The proposed action will not significantly increase the probability or consequences of accidents, no significant changes are being made in the types of any effluents that may be released offsite, and there is no significant increase in occupational or public radiation exposure. Therefore, there are no significant radiological environmental impacts associated with the proposed action.

With regard to potential nonradiological environmental impacts, the proposed action does not involve any historic sites. It does not affect nonradiological plant effluents and has no other environmental impact. Therefore, there are no significant nonradiological impacts associated with the proposed action.

Accordingly, the NRC concludes that there are no significant environmental impacts associated with the proposed action.

Alternatives to the Proposed Action

As an alternative to the proposed action, the staff considered denial of the proposed action (i.e., the “no-action” alternative). Denial of the application would result in no change in current environmental impacts. The environmental impacts of the proposed action and the alternative action are similar.

Alternative Use of Resources

This action does not involve the use of any resources not previously considered in the Final Environmental Statement for the Dresden Nuclear Power Station, Units 2 and 3, dated November 1973.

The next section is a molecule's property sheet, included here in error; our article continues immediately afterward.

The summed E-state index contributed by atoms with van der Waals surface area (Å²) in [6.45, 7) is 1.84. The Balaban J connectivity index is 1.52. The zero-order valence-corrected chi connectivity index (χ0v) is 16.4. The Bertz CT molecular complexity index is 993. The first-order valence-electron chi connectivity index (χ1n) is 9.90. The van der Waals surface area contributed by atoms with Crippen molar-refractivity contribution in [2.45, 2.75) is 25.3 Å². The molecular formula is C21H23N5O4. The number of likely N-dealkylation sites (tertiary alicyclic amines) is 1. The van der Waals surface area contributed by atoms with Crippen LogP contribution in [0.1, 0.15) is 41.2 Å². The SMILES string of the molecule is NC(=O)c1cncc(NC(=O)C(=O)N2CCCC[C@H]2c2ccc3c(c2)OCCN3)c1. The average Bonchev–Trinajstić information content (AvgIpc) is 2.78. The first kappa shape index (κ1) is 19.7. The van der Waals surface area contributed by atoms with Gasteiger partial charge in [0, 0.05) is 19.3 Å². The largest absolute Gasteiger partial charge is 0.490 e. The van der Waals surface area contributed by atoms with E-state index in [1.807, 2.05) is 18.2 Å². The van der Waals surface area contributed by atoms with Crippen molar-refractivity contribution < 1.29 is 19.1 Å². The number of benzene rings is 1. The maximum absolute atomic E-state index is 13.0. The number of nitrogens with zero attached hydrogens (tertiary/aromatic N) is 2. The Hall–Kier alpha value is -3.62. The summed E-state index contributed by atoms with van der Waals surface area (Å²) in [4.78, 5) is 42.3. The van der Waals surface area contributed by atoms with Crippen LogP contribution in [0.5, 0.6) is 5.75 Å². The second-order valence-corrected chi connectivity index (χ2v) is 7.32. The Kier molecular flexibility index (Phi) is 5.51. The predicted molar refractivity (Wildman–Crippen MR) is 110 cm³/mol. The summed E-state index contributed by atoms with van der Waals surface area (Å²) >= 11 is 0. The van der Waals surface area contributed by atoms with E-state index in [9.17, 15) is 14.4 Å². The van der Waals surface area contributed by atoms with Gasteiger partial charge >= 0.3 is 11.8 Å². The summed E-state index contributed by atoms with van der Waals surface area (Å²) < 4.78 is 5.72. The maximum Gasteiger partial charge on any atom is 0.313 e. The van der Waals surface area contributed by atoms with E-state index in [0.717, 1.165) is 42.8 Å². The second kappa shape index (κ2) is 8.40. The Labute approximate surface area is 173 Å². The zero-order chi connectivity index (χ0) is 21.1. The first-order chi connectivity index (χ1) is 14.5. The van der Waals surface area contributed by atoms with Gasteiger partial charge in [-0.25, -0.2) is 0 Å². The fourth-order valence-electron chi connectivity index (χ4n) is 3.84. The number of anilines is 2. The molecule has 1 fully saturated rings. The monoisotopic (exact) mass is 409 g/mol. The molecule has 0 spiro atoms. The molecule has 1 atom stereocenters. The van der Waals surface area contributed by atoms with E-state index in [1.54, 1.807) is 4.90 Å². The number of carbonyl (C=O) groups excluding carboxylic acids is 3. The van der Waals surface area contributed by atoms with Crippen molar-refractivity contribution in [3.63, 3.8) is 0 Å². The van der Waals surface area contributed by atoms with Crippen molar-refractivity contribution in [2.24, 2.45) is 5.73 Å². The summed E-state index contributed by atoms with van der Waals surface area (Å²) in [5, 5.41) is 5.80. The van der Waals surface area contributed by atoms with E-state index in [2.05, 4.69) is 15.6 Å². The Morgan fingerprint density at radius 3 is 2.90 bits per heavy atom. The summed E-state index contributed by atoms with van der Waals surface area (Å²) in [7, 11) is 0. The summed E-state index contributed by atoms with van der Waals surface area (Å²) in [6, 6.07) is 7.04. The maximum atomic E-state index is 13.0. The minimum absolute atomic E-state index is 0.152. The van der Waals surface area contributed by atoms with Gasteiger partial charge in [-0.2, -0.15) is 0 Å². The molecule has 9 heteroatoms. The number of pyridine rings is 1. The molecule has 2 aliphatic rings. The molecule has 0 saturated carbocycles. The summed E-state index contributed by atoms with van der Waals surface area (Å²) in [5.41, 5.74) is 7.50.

Agencies and Persons Consulted

In accordance with its stated policy, on May 12, 2000, the staff consulted with the Illinois State official, Frank Niziolek of the Illinois Department of Nuclear Safety, regarding the environmental impact of the proposed action. The State official had no comments.

Finding of No Significant Impact

On the basis of the environmental assessment, the NRC concludes that the proposed action will not have a significant effect on the quality of the human environment. Accordingly, the Commission has determined not to prepare an environmental impact statement for the proposed action.

For further details with respect to the proposed action, see the licensee's letters dated August 3, 1999, as supplemented on February 25, 2000, which are available for public inspection at the NRC Public Document Room, The Gelman Building, 2120 L Street, NW., Washington, DC. Publicly available records will be accessible electronically from the ADAMS Public Library component on the NRC Web site, http://www.nrc.gov (the Electronic Reading Room).

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Dated at Rockville, Maryland, this 11th day of September 2000.

For the Nuclear Regulatory Commission.

Anthony J. Mendiola,

Chief, Section 2, Project Directorate III, Division of Licensing Project Management, Office of Nuclear Reactor Regulation.

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[FR Doc. 00-24058 Filed 9-18-00; 8:45 am]